So that’s all that print statements doing, except if you hit the control C, what will happen is this will exit nicely? It will do these po clean up. It will tell you it exiting nicely: it will do the gpio clean up it’ll, do the SIS exit and exit nicely. If you do not do that, it will come down here. It will increment the total number of minutes. It will print the litres per minute. The total leaders and the time and then we’ll start back up here again and do a new minute and keep the old totals and just keep rolling around and around and around forever let’s, take a look and see how it works. What I’m going to do is going to use this plastic tube and I’m going to blow into the to the center, because it’s not a good idea that for me to be running water in that TV room, my wife will have me shot. So I will cheat a little bit I’m going to do another cheap. Also, as I set the time, see that tent over there. It should be 60 for one minute, but I don’t want to sit here for one minute and watch this thing scroll by so I’ve cheated a little bit. It’S been set to 10 seconds, so we’ll get a new reading every 10 seconds, but in normal real life. I would change that 10 to a 60. Okay, let’s run it you can see.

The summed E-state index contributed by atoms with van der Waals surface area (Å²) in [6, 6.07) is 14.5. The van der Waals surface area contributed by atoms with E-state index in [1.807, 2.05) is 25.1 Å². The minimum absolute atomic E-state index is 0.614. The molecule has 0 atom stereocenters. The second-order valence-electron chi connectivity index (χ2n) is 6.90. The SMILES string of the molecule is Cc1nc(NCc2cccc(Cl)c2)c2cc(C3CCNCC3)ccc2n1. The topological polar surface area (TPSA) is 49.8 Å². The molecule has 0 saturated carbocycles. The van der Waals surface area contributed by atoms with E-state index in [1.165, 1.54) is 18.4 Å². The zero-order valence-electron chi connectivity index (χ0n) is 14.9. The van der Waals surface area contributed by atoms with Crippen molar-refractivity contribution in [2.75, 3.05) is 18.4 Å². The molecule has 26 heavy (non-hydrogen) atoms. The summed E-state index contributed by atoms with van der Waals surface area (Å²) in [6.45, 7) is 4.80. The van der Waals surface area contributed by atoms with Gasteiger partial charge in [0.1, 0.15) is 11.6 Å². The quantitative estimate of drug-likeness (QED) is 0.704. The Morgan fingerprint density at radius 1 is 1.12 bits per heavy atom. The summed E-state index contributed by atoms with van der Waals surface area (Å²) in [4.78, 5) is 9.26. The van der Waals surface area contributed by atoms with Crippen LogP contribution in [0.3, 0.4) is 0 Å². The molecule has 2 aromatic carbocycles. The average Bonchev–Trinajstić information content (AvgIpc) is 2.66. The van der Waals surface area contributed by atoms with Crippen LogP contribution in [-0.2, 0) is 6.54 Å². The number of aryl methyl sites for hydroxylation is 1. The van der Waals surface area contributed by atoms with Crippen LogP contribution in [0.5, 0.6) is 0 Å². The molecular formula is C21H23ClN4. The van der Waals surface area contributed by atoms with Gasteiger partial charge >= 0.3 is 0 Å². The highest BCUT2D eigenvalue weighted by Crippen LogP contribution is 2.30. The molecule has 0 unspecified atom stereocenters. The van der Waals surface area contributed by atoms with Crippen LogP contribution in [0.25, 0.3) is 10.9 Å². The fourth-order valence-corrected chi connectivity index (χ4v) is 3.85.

The impeller is turning on blowing air into it, and the zero indicates that the impeller stops. So we got 12.1 litres per minute and a total of 12.1 liters. So this time we got 4 litres added onto the old one. We got 16 point one and it will just continue to do this. Okay. So this time we’ve got forty eight point: nine sixty five total third minute the date. This time, we’ve got nine point. Eight per minute: seventy four point: eight total we’re into the fourth minute, there’s the clock and so on, and so on.


[adrotate banner=”1″]

arduino flow meter Video

[mam_video id=8JXd-2_zJQ0]



[adrotate banner=”2″]


[mam_tag id=4757]



[adrotate banner=”3″]


arduino flow meter news






[adrotate banner=”4″]



arduino flow meter Social



[adrotate banner=”5″]




👋 Want to bring Tony Stark-like gesture control to your projects? Learn how with the BLE-enabled MKR WiFi 1010 and Nano 33 BLE Sense boards using the ArduinoBLE library.

Arduin-yo ho ho! A fairground favorite, the pirate ship is a fun way to explore the oscillation of a pendulum. How much fun, you ask? Access our Science Kit Physics Lab preview and see for yourself: http://bit.ly/2oC6L0Q

🔬 Now that you’ve gotten your feet wet, dive into the kit and enjoy all nine experiments. Order yours today: http://bit.ly/2MnQ7fr


[adrotate banner=”6″]